We have been working on this project for over three years. This educational Garden is now an official “interpretive site” on the National Historic Trail of Tears (issued by the National Park Service). The mission of the Cherokee Garden is to highlight and preserve the culturally significant plants used by the Cherokee prior to the Trail of Tear in 1838. The Cherokee used over 700 plants for medicine, food, crafts, weapons and ceremonial uses.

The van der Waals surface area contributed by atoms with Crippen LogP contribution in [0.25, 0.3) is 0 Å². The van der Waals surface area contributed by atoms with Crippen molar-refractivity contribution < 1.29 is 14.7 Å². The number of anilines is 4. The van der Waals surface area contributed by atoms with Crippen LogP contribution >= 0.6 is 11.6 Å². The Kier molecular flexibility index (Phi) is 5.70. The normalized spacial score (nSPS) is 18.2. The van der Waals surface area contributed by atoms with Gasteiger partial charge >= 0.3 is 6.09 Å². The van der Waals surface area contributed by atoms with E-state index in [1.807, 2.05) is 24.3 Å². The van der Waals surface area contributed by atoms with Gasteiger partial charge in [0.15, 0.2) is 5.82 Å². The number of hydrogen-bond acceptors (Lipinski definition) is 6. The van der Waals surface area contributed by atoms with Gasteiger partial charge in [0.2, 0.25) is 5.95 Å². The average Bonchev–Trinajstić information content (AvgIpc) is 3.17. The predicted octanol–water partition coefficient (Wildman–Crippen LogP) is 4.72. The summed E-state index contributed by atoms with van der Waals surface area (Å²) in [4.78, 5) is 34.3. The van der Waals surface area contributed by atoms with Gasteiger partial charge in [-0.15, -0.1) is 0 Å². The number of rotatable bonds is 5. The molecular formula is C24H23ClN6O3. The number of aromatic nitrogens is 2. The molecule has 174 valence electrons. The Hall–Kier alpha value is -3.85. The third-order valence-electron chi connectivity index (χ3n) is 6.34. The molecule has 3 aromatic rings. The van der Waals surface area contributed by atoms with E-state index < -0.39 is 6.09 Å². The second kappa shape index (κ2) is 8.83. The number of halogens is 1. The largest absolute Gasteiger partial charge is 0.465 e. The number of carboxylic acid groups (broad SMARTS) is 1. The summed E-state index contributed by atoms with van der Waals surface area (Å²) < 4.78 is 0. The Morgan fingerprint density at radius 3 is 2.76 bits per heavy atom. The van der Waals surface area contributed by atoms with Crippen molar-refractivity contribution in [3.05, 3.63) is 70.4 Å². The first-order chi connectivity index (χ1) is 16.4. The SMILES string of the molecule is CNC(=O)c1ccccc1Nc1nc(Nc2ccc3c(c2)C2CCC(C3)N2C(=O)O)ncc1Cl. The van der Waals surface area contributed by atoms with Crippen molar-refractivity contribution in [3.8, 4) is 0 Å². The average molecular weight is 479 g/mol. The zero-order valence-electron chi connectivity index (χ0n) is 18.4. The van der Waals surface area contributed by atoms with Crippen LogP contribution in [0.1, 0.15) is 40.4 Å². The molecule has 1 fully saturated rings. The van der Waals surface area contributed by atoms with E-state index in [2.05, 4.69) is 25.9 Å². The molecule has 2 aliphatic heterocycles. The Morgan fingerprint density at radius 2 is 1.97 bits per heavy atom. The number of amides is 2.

The Cherokee Heritage Vegetable Garden has just been planted with White Eagle Corn, Trail of Tear Beans, Long Greasy Beans, Georgia Candy Roaster Squash, Bucket Gourds and Dipper Gourds. Thankfully we were able to access the the Cherokee Nation’s Seed Exchange for the actual heirloom seeds. Give the vegetable garden another month and it will look more like a real garden.
Some of the medicinal plants that are featured are Mapleleaf Viburnum (used for fever and smallpox) and Foam Flower (used as a diuretic).
This project was dependent upon the hardworking Master Gardeners who work tirelessly for over two years on building the perennial beds, rescuing plants, removing invasive wisteria and privet, weeding and mulching.